A Chinese news Web site has posted pictures that it claims show the iPhone model being tested for release in China, adding to expectations that the phone will launch there soon.
The pictures were posted on Chinese portal Sina.com.cn on Friday morning and showed an iPhone with simplified Chinese characters in its display and inscribed on the back of the handset. Simplified characters are used in mainland China and Singapore, but Singaporean iPhones don't have Chinese inscription on the case. (Hong Kong and Taiwan use more complex traditional characters)
The iPhone in the pictures also carries China's "Environmental Protection Use Period" mark, which indicates the number of years of normal operation during which hazardous or toxic substances included in the product will not leak or change in a way that harms the environment or human health. In the case of the iPhone pictured that length of time is 10 years.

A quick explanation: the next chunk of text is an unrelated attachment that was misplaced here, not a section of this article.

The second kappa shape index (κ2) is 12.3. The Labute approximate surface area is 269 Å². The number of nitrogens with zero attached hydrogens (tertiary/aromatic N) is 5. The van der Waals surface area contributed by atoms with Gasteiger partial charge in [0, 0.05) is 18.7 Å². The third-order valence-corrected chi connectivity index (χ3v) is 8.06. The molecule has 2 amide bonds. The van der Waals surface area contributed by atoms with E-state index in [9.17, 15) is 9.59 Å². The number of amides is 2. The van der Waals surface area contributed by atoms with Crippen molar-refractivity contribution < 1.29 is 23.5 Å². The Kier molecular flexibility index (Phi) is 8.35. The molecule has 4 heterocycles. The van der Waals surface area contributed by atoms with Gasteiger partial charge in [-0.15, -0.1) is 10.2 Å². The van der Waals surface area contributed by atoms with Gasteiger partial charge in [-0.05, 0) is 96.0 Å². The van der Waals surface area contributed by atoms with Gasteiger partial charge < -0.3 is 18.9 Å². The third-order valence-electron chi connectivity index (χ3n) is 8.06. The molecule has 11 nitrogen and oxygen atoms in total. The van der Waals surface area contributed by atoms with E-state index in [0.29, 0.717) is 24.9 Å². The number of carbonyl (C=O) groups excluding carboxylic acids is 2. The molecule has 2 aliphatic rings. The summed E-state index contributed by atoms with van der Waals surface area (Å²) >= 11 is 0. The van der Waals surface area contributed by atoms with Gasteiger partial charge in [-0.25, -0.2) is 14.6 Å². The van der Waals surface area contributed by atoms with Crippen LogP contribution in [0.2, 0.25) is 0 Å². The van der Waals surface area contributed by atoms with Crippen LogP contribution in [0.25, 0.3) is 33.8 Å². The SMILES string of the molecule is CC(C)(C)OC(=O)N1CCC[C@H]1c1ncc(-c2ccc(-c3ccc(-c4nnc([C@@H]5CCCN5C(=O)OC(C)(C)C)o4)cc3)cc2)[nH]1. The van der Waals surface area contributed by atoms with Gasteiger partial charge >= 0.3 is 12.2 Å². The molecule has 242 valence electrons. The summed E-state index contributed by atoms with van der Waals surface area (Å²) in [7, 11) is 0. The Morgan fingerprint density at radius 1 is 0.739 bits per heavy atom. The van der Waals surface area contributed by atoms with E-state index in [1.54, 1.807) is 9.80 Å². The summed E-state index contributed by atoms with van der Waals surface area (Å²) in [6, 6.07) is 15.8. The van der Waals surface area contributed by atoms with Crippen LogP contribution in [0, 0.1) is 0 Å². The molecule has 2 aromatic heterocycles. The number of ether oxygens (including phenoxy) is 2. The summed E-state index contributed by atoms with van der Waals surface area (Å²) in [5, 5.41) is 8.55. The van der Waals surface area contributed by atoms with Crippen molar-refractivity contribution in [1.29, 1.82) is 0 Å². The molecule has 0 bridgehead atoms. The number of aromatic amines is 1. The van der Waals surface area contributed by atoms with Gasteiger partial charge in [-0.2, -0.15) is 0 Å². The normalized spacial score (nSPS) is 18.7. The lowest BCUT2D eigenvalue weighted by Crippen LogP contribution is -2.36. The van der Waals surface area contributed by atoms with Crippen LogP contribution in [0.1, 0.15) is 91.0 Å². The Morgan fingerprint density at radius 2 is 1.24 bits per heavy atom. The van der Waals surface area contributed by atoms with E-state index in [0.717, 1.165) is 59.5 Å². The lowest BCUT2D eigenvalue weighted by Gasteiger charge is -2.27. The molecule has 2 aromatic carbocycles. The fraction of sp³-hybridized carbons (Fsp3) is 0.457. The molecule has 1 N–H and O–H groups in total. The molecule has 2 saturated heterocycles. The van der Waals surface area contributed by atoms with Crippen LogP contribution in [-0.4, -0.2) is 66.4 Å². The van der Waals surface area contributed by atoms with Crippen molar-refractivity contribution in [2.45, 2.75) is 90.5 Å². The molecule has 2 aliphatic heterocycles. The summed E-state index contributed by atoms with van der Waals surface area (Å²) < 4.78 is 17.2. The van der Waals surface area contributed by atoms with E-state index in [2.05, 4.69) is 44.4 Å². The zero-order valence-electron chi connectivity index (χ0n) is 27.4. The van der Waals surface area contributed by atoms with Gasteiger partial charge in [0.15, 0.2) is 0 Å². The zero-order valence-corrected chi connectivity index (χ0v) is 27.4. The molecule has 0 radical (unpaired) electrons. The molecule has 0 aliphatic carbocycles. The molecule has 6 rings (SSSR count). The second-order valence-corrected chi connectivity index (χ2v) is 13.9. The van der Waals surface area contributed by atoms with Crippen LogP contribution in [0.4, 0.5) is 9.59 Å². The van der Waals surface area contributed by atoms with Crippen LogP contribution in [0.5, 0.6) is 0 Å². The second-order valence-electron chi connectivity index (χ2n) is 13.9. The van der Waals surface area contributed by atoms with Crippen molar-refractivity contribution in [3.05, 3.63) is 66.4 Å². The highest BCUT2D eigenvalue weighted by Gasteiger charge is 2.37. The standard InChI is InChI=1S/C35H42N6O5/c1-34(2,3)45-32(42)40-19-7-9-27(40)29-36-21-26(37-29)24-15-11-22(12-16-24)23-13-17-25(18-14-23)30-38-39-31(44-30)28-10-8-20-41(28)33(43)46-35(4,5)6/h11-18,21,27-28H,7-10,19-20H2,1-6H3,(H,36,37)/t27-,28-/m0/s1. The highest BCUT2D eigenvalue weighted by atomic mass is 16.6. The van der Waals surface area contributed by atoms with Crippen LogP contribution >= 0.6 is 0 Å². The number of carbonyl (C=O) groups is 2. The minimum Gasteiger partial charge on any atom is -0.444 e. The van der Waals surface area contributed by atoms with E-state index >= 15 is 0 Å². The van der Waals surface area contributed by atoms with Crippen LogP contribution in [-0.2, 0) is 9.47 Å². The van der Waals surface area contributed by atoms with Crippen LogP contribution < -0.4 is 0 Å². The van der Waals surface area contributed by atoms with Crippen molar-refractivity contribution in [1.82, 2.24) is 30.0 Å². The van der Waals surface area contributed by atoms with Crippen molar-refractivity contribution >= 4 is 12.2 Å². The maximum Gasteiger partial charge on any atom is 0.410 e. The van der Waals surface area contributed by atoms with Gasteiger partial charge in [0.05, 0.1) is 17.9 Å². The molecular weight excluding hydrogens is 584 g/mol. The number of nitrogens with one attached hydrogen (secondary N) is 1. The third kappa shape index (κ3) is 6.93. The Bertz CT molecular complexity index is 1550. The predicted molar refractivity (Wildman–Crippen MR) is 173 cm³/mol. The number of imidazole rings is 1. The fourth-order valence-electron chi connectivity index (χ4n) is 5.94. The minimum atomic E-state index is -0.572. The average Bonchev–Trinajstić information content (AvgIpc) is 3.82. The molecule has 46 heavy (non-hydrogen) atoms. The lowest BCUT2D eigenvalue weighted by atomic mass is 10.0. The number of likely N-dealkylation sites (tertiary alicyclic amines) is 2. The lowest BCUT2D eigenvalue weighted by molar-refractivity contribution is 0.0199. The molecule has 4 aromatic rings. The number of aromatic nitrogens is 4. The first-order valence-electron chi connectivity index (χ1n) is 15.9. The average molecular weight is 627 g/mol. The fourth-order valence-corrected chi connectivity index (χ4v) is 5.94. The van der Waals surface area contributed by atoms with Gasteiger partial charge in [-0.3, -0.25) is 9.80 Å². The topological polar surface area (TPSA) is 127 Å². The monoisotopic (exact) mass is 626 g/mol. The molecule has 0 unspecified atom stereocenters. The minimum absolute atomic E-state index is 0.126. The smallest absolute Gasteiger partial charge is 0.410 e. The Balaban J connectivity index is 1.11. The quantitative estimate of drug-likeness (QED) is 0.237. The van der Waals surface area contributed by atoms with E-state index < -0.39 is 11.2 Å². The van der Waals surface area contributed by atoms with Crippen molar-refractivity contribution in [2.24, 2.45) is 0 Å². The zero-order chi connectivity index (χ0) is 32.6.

Sina.com.cn later replaced the pictures with a single one that had most of the phone's rear inscription obscured.
Apple has held months of talks with China Unicom, one of the country's state-owned mobile carriers, on offering the iPhone in China. In a sign that the two could be approaching a deal, Apple this month submitted an iPhone to Chinese regulatory authorities for tests to obtain a network access license, according to analysts.
The iPhone in the Sina pictures had "China Unicom 3G" displayed beside the signal strength meter on its screen. The back of the handset was inscribed with the letters WCDMA (Wideband Code Division Multiple Access), the 3G standard being promoted by China Unicom.
A China Unicom spokeswoman said the company is still in talks with Apple but has not reached any formal agreement on the iPhone. An Apple spokeswoman declined to comment.
Apple said in April that it hoped to start iPhone sales in China within the next year.
China Unicom may launch the iPhone at the end of September to coincide with the expansion of its 3G coverage to 280 cities, investment bank China International Capital Corporation said in a research note this month.
"There is essentially no longer any doubt about the introduction of the iPhone," the report said.
The iPhone is already very popular among fashion-conscious urban Chinese, who bring the handsets back from abroad or buy smuggled or fake versions at local electronics markets.